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When can office politics be good for business?

- January 6, 2021 3 MIN READ
office politics

Let’s play a word association game for a quick moment using the following word – POLITICS. Where did you immediately focus your attention? Was it to the positive or the negative?What were the words that triggered something in you immediately? asks Mark Le Busque.

Here are a few that are shared in the conversations I’ve entered into recently with clients:

‘Gossip’, ‘Awkward’, ‘Child-Like’, ‘Mind Games’, ‘Boys Club’, ‘Collusion’, ‘Win and Lose’, ‘Fractured’, ‘Deception’ and ‘Stay Away’.

Is it surprising that when quizzed about office politics, the majority of humans categorically state that they don’t want to get involved? Who wants to build a reputation as a political player or even worse a political animal?

What if we took a more ‘glass-half-full’ view on the concept of office politics?

What if politics could be good for business? Have I lost my mind using the words ‘politics”, ‘good’ and ‘business’ in the same sentence?

Not according to authors of ‘Survival of the Savvy’, Rick Brandon and Marty Seldman, who explain a ‘high-integrity’ political game that we miss due to the ‘death by association’ we create when the ‘p’ word is used in a business sense.

Brandon and Seldman argue that you are at more risk if you are not both aware of the two types of politics (high and low integrity) and participate in the political games that go on daily in organisational life.

They define organisational politics as – “informal/ formal, unofficial and sometimes behind the scenes efforts to sell ideas, influence an organisation, increase power or achieve targeted objectives.”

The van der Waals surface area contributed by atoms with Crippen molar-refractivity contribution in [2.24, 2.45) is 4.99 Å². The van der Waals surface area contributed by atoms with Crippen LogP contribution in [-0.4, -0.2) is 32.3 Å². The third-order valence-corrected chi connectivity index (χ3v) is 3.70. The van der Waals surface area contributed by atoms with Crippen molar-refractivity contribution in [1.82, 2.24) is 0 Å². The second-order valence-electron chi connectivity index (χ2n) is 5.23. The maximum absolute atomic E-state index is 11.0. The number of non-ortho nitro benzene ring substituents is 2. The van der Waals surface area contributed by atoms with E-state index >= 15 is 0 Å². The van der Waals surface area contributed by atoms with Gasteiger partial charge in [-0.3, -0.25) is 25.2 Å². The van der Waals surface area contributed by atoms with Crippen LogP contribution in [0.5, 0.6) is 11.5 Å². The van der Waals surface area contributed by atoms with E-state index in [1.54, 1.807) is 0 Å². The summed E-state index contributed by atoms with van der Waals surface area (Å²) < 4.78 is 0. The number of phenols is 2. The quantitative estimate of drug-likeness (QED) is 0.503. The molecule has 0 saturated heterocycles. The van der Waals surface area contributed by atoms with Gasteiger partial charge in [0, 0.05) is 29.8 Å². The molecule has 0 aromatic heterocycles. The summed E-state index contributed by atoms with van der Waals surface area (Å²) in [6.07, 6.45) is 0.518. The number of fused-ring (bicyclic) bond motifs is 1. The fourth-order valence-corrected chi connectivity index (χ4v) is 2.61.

Let’s focus on two areas that most businesses are facing every day and can turn into positives by simply changing their mindset on what politics stands for.

  1. Identifying the Influencers

my suggestion is to open your eyes and look for the unofficial organisational chart. These are the humans who seem to have a say without the title and are regularly approached for their views on critical topics. As a manager, these people are invaluable to identify. They can help to get a message across in the business as they have been able to build power without a title and trust in the way they go about their day-to-day interactions with other humans. Ever hit a brick wall through the middle of your business when introducing a new process or some change? That’s because the influencers are not on board with what is going on. Open your eyes and ears, and you will quickly find out who they are. Who’s sitting with who in the lunchroom, or who seems to be referred to in conversation even when they are not involved.

  1. Combat the Cliques

his is the ‘dark side’ of politics and something as a manager you need to jump on pretty quickly before it becomes like an unwanted virus. Cliques cause employees on the outside to feel like they are less important or worthy than those on the inside and prevent true collaboration. The ‘meeting after the meeting’, ostracising others, back-stabbing, negative speak and rumour spreading are where these cliques thrive. The role of the manager here is to get in amongst these pockets of low integrity politics and work to minimise their time to infect others. Be aware of the formation of groups and where possible break them up and watch the virus lose its hold.

Before you go all negative on the term politics, it would be useful to step back and imagine if there was both an upside and downside to office politics.

Reframing politics will help you and your business succeed.

Get in the game and don’t spectate – your people are counting on you to do so.

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